Governor hit by pie during parade
By LOUIS PORTER Vermont Press Bureau | July 04,2008
MONTPELIER — Gov. James Douglas was hit in the face with a cream pie as he marched in the Montpelier Independence Day parade Thursday evening.
The pie was thrown as Douglas, who is running for re-election this year, was in front of the Capital Plaza Hotel on State Street.
"A guy came out of the crowd and threw the pie," said Dennise Casey, Douglas' campaign manager. "The governor wiped off his face and finished the parade."
Douglas was not injured in the incident. Eyewitnesses said the pie appeared to be whipped cream only.
The man, Matthew Manning, 22, of Northfield, was charged with simple assault, according to the Montpelier Police Department.
No other information was available about Manning at press time.
"I think it is pretty clear he assaulted the governor," Casey said last night during a telephone interview following the incident, which was in plain sight of scores of paradegoers.
"He was unfazed" by the pie, she said. "He wiped off his face and kept marching."
Barre Mayor Thomas Lauzon was walking with the governor at the time of the attack. After Manning allegedly "pied" Douglas, Lauzon scuffled with Manning until police could get the attacker into custody, Casey said.
Several witnesses said Lauzon appeared to have been struck in the face during the incident.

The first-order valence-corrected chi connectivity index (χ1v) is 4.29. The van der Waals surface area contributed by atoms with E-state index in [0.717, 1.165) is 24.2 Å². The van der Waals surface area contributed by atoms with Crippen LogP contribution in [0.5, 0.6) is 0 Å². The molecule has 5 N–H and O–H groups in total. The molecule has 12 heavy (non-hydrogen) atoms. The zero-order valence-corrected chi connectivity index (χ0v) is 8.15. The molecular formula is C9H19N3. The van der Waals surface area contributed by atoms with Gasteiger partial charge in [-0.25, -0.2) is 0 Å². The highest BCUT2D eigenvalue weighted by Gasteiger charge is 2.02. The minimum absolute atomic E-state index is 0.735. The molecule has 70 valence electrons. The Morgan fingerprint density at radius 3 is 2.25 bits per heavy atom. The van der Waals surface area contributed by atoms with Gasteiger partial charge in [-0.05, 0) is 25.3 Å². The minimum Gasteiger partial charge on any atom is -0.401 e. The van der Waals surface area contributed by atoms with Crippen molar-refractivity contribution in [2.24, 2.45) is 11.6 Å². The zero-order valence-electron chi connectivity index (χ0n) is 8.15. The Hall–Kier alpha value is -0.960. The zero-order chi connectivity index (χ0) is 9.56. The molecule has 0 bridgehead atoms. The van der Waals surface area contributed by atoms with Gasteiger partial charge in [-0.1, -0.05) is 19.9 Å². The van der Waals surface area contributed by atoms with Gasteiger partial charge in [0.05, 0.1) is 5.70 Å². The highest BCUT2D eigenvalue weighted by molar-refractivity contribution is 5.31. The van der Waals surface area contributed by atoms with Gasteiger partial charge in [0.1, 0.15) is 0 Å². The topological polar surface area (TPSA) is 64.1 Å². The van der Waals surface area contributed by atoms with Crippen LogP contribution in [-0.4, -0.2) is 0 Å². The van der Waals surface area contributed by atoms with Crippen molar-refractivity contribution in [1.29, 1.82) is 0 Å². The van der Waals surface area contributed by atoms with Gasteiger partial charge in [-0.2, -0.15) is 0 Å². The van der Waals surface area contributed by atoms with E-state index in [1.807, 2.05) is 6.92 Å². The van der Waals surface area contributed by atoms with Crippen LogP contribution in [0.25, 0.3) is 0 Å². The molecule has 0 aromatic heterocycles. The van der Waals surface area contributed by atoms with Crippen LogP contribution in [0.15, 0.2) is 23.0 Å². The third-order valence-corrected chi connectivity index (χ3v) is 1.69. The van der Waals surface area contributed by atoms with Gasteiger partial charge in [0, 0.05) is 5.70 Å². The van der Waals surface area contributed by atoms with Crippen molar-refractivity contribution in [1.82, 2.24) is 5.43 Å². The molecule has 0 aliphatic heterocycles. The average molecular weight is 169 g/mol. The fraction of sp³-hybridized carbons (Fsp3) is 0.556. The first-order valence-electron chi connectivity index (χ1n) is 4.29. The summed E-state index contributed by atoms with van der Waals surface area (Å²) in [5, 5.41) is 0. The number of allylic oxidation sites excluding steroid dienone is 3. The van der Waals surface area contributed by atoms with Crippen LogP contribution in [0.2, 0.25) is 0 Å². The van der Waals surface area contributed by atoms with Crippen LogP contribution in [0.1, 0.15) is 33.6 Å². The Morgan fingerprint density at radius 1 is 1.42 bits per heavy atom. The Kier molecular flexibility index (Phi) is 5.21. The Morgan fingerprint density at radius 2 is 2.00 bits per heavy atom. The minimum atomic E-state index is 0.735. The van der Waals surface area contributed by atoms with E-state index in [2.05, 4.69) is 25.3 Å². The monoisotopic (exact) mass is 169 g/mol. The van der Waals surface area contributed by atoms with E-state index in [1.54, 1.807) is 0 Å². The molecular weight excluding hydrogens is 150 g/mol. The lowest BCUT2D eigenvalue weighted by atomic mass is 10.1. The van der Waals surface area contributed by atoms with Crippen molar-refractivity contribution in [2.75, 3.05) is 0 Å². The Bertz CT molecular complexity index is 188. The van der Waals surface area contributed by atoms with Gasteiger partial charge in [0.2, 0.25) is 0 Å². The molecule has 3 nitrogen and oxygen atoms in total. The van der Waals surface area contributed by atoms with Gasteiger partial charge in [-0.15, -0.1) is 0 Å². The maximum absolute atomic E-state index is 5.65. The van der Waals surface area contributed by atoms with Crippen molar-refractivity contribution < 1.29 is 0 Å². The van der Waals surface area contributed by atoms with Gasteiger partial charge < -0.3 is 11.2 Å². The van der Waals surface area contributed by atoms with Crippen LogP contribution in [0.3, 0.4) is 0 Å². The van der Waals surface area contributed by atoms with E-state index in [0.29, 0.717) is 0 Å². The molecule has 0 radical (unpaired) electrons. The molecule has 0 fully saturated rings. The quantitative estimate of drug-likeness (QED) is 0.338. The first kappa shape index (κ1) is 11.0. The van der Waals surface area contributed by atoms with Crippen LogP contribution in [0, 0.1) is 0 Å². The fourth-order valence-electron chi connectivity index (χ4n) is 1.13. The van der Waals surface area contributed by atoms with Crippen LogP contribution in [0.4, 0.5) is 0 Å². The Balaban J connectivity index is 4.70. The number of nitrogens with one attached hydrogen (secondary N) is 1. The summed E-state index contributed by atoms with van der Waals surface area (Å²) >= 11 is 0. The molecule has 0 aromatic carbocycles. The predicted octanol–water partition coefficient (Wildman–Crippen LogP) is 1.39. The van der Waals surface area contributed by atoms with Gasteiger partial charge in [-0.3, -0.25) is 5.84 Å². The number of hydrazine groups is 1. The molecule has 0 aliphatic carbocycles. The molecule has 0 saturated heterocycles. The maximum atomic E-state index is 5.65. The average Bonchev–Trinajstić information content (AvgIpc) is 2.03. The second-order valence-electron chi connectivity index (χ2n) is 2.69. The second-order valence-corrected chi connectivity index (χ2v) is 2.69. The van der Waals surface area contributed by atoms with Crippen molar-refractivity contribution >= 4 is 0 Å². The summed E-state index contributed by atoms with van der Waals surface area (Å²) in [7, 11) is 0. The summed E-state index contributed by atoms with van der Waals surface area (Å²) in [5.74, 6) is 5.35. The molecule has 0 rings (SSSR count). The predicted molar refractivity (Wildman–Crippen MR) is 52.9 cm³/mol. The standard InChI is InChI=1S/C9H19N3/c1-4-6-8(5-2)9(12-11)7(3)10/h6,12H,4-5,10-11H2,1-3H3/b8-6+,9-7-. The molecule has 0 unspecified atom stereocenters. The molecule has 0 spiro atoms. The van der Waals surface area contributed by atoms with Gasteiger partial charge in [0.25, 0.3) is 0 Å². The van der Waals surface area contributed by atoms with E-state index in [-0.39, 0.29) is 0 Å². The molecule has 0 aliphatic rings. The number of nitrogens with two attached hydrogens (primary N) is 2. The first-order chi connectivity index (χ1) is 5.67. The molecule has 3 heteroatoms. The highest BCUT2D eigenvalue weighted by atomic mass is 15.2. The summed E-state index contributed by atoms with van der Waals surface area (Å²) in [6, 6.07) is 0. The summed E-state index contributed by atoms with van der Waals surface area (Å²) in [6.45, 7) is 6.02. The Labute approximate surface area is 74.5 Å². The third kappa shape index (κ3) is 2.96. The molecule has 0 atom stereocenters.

Attempts to reach Lauzon for comment last night were unsuccessful. The governor completed the Montpelier parade and went on to two other Fourth of July events, one in Winooski and another in Burlington.
Douglas is scheduled to appear in 18 parades and other gatherings this week, Casey said.
This is not the first time a Vermont politician has been attacked by a pie-thrower.
During the 2006 campaign for U.S. Senate, Rich Tarrant was also hit with a pie while he marched in the Montpelier Fourth of July parade. It does not appear there were charges filed in that case, and the pie tosser was not identified.
In recent years, politicians, columnists and celebrities whose positions have come under scrutiny have been the targets of pie-throwers, including Microsoft's Bill Gates, and New York Times writers Thomas Friedman, Ann Coulter, among others. The high-profile prank is seen by some as a symbolic political statement.
Contact Louis Porter at email@example.com.